Spy in the Sky

North Korea can build rockets. Can it build a satellite?

Kim Jong-Un wants to launch his country's first functioning spacecraft

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North Korean leader Kim Jong Un and his daughter Kim Ju Ae meet with members of the Non-permanent Satellite Launch Preparatory Committee, as he inspects the country's first military reconnaissance satellite, in Pyongyang, North Korea May 16, 2023, in this image released by North Korea's Korean Central News Agency on May 17, 2023.
North Korean leader Kim Jong-Un inspects a new military reconnaissance satellite in May 2023.
Photo: KCNA (Reuters)

North Korea says it will attempt to launch a spy satellite sometime before June 11, after warning nearby Japan about potential rocket debris.

The planned space mission drew condemnation from Japan and South Korea, who argue along with the US that North Korea’s space launches are a thinly disguised part of North Korean leader Kim Jong-Un’s efforts to develop nuclear missiles.


Similar claims are made about Iran’s space program, but in the case of North Korea, the country is openly testing weapons systems on a separate track. Notably, in April it test-fired a mobile, solid-fueled ballistic missile, two capabilities that make it easy to hide and store over long timespans. The US mainland has been threatened by North Korea’s nuclear arsenal since 2017.

But the record of the country’s 10-year-old space agency is largely one of failure; its most recent launch, in 2016, saw a spacecraft reach orbit, but its operators apparently lost control of the satellite.


“I continue to be very underwhelmed by what they can put in space,” Brian Weeden, a space security expert at the Secure World Foundation, told Quartz. “North Korea appears to have the rocket part figured out, but all of their satellites to date have either been dead on arrival or stopped functioning shortly thereafter.”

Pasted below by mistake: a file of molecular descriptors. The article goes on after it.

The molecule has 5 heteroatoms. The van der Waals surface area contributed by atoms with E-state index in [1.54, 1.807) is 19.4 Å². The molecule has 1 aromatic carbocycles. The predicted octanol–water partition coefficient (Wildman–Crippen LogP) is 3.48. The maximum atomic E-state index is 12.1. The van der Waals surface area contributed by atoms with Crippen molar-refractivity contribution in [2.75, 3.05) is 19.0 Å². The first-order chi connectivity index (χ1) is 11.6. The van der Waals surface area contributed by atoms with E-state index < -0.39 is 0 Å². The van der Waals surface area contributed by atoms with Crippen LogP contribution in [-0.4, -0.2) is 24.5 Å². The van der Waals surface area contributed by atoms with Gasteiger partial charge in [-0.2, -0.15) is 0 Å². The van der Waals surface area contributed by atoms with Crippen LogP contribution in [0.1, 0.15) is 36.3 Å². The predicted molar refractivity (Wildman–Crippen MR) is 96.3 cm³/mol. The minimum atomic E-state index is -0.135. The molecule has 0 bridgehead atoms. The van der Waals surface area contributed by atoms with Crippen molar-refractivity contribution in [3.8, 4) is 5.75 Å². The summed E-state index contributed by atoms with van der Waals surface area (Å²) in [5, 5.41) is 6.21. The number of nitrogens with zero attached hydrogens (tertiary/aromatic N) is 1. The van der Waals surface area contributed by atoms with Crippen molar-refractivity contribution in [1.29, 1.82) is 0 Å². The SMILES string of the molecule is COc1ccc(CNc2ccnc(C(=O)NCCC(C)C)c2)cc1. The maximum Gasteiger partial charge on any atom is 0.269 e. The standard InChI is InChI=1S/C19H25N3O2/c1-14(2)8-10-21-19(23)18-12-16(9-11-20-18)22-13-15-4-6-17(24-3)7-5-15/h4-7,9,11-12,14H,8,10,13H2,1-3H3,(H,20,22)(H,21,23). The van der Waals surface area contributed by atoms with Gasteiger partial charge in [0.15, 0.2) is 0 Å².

North Korea’s rockets are based on Chinese and Russian designs

Designing a rocket vehicle that can deliver a missile or reach orbit is a comparatively straightforward process, particularly if countries like China and Russia can help North Korea evade sanctions designed to prevent it from accessing rocket parts.

“Some of the things that North Korea is trying to do...things like ICBMs and [missiles with several warheads]—you’re talking about technology that’s over 50 years old,” Markus Garlauskas, a former US intelligence official who now teaches at Georgetown University, said last year. “These are things that the Soviets were doing in the ’60s and in the ’70s successfully. And so materials science and off-the-shelf technology—commercially available technology—has advanced so much that things that required sort of cutting-edge research back then are things that are commonly available today if you can get access to the world market.”

That helps explain how the officially isolated country has been able to develop an array of missiles that can attack not just its neighbor South Korea but also the US across the Pacific Ocean.


Satellites are a trickier engineering problem

Flying a useful satellite isn’t easy. Off-the-shelf components help (even college students can build a functioning cubesat), but delivering useful data requires precision-manufactured chips, delicate optics, and optimized software. Even China, with its advanced domestic electronics industry, attempts to steal tech like radiation-hardened chips and ultra-precise gyroscopes from the US.


Satellites also require environmental testing that rockets don’t undergo to ensure its delicate components can survive the extreme environment of launch, with its g-forces, vibrations and noise; the large swings in temperature they face in orbit; and the radiation outside of Earth’s atmosphere. North Korea is currently constructing what appears to be a facility for these kind of tests.

This launch is expected deliver a military reconnaissance satellite to orbit, with a specific goal of watching over the regular military exercises conducted by the US and South Korea. If North Korea is able to place the satellite in orbit, that’s one thing—but if it can show that it’s capturing data and transmitting it back to Pyongyang, it will be a major step forward for Kim Jong-Un’s regime.


While satellite technology isn’t required to fire long-distance missiles, space-based communications, navigation, and sensors can help them spot a target and reach it more accurately.